It’s based on the Hakkenden, an old Japanese novel series that details the exploits of the ‘Dog Warriors’, beings reincarnated from the slaughtered spawn of a princess and her dog lover. This is part of why I can forgive the dog-creature theme, because the characters within the story on a few separate occasions refer to the story as a ‘counterfeit’ or parody of the Hakkenden

A

Snow Maiden

An old Russian animation about a young woman who is the child of Spring and Winter, stepping into a village for the first time and learning that she does not have the capacity to love as other humans do. It’s very touching, very whimsical, and in the end bitter-sweet. I’d recommend it for the beautiful artwork alone, but the characters are given a surprising amount of life considering how old the film is. It’s clearly a labour of love.

A+ 

The Dead Princess and the Seven Knights

An old Russian film based on Snow White and the Seven Dwarfs. The most fantastic thing about this film is that from start to finish the entirety of the script is one looong poem, complete with rhymes. I believe this film, Snow Maiden and The Twelve Months are all apart of the same collection, but these three are not dubbed into English, like some of the better known in the series, such as The Snow Queen. 

A

The Twelve Months

If you are familiar with this film, it may be because you’ve watched the anime incarnation. I’d advise you to watch this one instead. Not only are the characters a bit more vital, but the art is a step above the anime and the humour is a bit more fluid. It is a Cinderella-like tale about a girl who wanders into the woods after being forced to preform an impossible task, and receives guidance from the Twelve Months, who are portrayed as a band of merry males of various ages having a meeting around a camp fire in the dead of winter.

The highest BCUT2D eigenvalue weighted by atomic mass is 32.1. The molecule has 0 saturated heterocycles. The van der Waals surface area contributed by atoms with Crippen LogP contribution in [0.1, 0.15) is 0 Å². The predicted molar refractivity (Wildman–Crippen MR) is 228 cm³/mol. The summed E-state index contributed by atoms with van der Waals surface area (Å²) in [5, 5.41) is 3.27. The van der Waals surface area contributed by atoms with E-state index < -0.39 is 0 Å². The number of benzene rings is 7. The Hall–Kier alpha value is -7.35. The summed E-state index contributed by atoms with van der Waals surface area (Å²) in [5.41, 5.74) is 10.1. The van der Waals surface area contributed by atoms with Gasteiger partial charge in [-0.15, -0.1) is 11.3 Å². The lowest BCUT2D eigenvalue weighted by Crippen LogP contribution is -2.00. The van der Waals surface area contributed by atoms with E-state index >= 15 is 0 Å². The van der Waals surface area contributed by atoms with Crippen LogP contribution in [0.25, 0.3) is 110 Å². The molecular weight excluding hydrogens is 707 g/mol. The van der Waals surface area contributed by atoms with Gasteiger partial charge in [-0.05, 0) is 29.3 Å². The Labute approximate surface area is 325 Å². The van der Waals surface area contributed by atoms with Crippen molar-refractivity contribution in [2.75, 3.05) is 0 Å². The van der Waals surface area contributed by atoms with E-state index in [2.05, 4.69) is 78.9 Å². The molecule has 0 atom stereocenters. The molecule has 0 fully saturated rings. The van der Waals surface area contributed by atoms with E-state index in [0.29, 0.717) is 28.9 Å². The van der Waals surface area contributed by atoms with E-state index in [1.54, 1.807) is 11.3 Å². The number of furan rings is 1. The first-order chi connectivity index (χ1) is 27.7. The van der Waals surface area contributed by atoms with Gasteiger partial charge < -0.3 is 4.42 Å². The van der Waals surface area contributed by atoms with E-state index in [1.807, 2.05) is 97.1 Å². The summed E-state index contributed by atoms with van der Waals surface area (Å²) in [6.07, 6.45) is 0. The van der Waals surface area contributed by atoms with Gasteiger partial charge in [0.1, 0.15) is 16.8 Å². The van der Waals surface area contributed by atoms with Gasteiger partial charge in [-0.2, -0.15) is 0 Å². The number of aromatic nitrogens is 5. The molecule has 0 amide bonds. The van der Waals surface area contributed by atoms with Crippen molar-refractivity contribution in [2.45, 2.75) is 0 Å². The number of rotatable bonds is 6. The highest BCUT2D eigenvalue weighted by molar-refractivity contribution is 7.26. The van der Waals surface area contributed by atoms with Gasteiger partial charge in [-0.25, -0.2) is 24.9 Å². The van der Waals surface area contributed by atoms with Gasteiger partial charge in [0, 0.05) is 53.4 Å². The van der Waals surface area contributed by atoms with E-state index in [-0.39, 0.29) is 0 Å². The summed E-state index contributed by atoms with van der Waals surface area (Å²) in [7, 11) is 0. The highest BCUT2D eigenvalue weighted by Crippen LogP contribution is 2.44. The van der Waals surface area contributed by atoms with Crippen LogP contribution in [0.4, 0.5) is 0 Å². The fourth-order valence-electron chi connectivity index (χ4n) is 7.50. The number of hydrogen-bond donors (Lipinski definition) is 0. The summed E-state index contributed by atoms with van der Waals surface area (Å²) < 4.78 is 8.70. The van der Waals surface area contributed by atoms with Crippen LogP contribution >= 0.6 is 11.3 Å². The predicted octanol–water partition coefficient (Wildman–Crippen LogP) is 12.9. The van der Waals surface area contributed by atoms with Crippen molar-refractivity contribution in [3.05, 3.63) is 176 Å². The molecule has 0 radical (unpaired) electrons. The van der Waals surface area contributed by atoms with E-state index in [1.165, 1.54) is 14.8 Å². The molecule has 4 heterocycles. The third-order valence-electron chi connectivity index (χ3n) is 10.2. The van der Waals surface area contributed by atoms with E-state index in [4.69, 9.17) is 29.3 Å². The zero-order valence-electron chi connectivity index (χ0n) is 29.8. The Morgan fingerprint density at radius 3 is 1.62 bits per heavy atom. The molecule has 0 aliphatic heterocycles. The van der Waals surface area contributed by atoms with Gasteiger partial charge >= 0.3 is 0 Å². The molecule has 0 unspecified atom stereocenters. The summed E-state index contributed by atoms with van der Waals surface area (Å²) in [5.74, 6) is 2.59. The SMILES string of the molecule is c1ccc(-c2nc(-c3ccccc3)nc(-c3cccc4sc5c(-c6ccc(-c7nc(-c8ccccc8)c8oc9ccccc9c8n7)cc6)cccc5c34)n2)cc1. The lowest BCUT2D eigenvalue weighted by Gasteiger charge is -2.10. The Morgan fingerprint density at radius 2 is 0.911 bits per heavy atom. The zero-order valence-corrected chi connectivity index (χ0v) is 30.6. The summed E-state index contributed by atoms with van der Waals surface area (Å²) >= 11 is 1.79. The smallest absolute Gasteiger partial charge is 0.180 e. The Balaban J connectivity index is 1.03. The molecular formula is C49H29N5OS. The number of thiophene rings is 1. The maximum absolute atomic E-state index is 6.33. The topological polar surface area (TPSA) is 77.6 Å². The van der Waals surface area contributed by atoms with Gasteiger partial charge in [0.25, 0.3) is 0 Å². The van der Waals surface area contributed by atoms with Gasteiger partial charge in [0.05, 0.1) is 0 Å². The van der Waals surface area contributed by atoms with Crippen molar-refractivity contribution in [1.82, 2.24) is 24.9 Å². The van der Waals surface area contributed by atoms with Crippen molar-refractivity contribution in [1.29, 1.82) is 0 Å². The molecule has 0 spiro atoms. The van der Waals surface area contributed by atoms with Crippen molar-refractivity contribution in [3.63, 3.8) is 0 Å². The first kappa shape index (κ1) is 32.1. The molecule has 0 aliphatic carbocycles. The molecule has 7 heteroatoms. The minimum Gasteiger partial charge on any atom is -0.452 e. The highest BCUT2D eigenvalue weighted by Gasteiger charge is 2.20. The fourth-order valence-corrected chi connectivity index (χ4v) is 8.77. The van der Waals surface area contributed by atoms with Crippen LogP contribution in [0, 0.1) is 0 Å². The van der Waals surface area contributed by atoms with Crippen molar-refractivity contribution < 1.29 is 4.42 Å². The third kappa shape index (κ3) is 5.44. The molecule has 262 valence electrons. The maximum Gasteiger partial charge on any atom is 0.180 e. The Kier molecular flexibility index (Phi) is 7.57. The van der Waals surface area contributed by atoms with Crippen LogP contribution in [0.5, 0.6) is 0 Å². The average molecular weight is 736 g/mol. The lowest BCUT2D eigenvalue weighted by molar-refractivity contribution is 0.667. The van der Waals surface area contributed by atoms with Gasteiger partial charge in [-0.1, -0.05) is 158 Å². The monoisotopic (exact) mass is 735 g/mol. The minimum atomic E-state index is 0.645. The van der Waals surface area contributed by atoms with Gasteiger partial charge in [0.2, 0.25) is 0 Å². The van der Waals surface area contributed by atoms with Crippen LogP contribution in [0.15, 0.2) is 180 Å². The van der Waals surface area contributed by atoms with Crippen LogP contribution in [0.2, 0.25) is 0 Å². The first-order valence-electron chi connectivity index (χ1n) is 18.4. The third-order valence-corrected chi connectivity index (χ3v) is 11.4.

A

Kirikou and the Sorceress

Kirikou and the Sorceress is a fascinating film about a young boy who, from the moment he is born, is able to talk and think like an adult. But he is still only a baby, and is very small because of it, which causes troubles between him and the towns people, and eventually gets the attention of a wicked sorceress that finds him a nuisance as he starts to use his size for unusual heroic feats. 

Every character is fun, the dialogue is insightful and the resolution is terribly sweet.

A+

Tales of the Night